Scrapbook IX (p2)

Continuing from where we left off yesterday, here’s a few more panoramic images taken by the Detroit Publishing Company back at the turn of the century. Remember to click on the picture itself to view the annotated panoramic!

Here’s an interesting look down the Portage from the vantage point of the hill across from Cole’s Creek and the Michigan Smelter. The smelter itself is not visible, save for its office building in the middle right. (This building is still standing by the way). In the foreground can be seen the Houghton Co. Poor house, or at least a part of it. Most interesting in this photo is the glimpses of the Atlantic Mill’s launder running out from its Portage Lake mill site towards Cole’s Creek. The long thin line running across the top of the water was installed by Atlantic to comply with the governments order to stop dumping tailings into the navigable waterway. They built this launder instead to dump their tailings down to the mouth of Cole’s Creek, a good distance away from the ship channel.

This shot is of the Lake Superior Smelter at Dollar Bay, a facility operated by the same Clark-Bigelow interests that were responsible for the Tamarack and Osceola Mines. Here ore was smelted from both mines along with a few other smaller independent firms. It replaced the Detroit and Lake Superior Smelter that originally existed down along Hancock’s waterfront. The picture is looking north-west, with the smelter furnaces sitting off to the right. The train spur in the foreground would have continued on to the Wire Mill next door, also run by the Clark-Bigelow syndicate.

In the most unique and interesting shot in this collection you can see a Mineral Range rock train steaming around the Dollar Peninsula on its way from dropping off rock at the Pt. Mills stamp mills. The photo is looking west down the Portage Canal, with the mills along Dollar Bay’s waterfront visible to the right. Most interesting to me about this shot is the glimpse it offers of Snowshoe Island on the far left. This island was later covered by the stamp sands from the Isle Royale Mill, and no longer exists. At this time, however, it was still water locked.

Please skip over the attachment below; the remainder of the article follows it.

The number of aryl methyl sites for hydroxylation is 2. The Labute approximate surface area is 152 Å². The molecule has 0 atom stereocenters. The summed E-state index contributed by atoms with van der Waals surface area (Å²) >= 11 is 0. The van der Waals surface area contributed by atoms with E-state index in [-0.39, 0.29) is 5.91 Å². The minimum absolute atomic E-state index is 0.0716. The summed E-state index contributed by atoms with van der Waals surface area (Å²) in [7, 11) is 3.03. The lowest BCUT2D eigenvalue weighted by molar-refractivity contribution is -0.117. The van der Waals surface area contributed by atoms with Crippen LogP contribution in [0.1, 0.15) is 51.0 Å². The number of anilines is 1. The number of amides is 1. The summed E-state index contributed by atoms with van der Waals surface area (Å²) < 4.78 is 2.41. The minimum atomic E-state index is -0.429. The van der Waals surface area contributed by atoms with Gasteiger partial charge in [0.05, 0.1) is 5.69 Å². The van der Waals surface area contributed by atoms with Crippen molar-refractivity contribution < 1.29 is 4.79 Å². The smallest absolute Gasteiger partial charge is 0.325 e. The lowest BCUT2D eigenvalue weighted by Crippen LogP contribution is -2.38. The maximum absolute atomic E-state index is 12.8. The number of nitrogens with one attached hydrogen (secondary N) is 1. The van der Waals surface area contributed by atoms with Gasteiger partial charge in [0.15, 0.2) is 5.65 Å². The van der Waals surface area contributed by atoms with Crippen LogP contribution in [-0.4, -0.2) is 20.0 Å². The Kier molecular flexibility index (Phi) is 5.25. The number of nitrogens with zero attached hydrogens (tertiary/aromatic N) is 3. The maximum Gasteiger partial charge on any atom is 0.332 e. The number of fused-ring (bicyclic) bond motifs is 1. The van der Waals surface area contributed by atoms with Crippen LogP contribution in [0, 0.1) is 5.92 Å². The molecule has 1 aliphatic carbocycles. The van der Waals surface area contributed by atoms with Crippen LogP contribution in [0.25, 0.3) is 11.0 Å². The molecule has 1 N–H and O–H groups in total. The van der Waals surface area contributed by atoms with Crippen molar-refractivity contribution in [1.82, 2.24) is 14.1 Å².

Our last panoramic in this list is this interesting angle of the C&H Mills in Lake Linden. This is the mills’ first incarnations, built entirely from wood. They would be later replaced by steel framed structures after the turn of the century. The Hecla mill is to the left, with its Calumet sibling sitting to the right behind the pump and sand houses in the foreground. The two sand houses – one for Hecla and one for Calumet – consisted of large water wheel like contraptions that raised the mill sands up to the level of the wooden launders before being washed out to the lake. These launders were extremely long, a fact this photo expertly demonstrates as it shows the Calumet launder fading off far into the distance.

There are more photos in the Detroit Publishing Company’s holdings at the Library of Congress besides these panoramic images. The LOC provides a way to browse them in various ways, the easiest of which is by location. Click Here to browse the collection yourself.

6 comments

  1. nice; hadnt heard of that photo company before.
    the Manning Bros? yes.

  2. When I looked at the photo, I almost thought where that wall/launder whatever it is starts from shore, that was the new dumping ground for the tailings, I thought they kept it along the shore rather than out in the canal. By the time they started dumping farther away, they knew the new mill would be built soon.
    Also for info, the Michigan Smelter opened around 1904.
    Its to bad these photos are so fuzzy.

  3. I did some searching for info there also, but it seems around the time the new mill was built and the new one opened, news was lacking.
    Also, the date shown for that photo would almost be 10 years after the mill closed

  4. Gordy…

    WOW, not sure how I missed that but I’ll have to fix the panoramic now. Thanks!

    As far as the Atlantic launder, what you say makes perfect sense if the launder was use simply to dump off the mill’s tailings. In this case I was working under the asssumption that the one seen in the photo was used by Atlantic to transport its tailings as far away from its mill that it could, in order not to encroach on the shipping canal in the Portage. In this application I think it would make sense for the launder to be built out over water, it had to make it out to the new dumping ground as quickly and efficiently as possible.

    But after your comment I got a closer look at what I labeled as the launder and it still seems too far out into the lake. Even considering its purpose was the draw the tailings out to the mouth of Cole’s Creek the angle seems wrong. The things going out into the middle of the lake for goodness sake.

    But if not a launder, then what is it? Perhaps a scratch on the negative? Or a wave? I’m not sure and its now a mystery for me to try to solve.

  5. I just can’t picture what you label as the Atlantic launder being the launder.
    I can’t picture them building it over open water, then filling and cutting it off coming back to shore.
    I would think you would start at shore and build as you fill in, a lot easier to build on land than open water.

  6. Hey Mike, that first panoramic photo has one more to the right.
    The Michigan Smelter, it has a different series number but if you look at the site I saw it mentions the photo, A Modern Smelter.
    I went and stitched them together and sure enough, its a perfect match. This link may get you there.
    http://hdl.loc.gov/loc.pnp/det.4a13098

    Now you will have a dandy view of the west end of the canal

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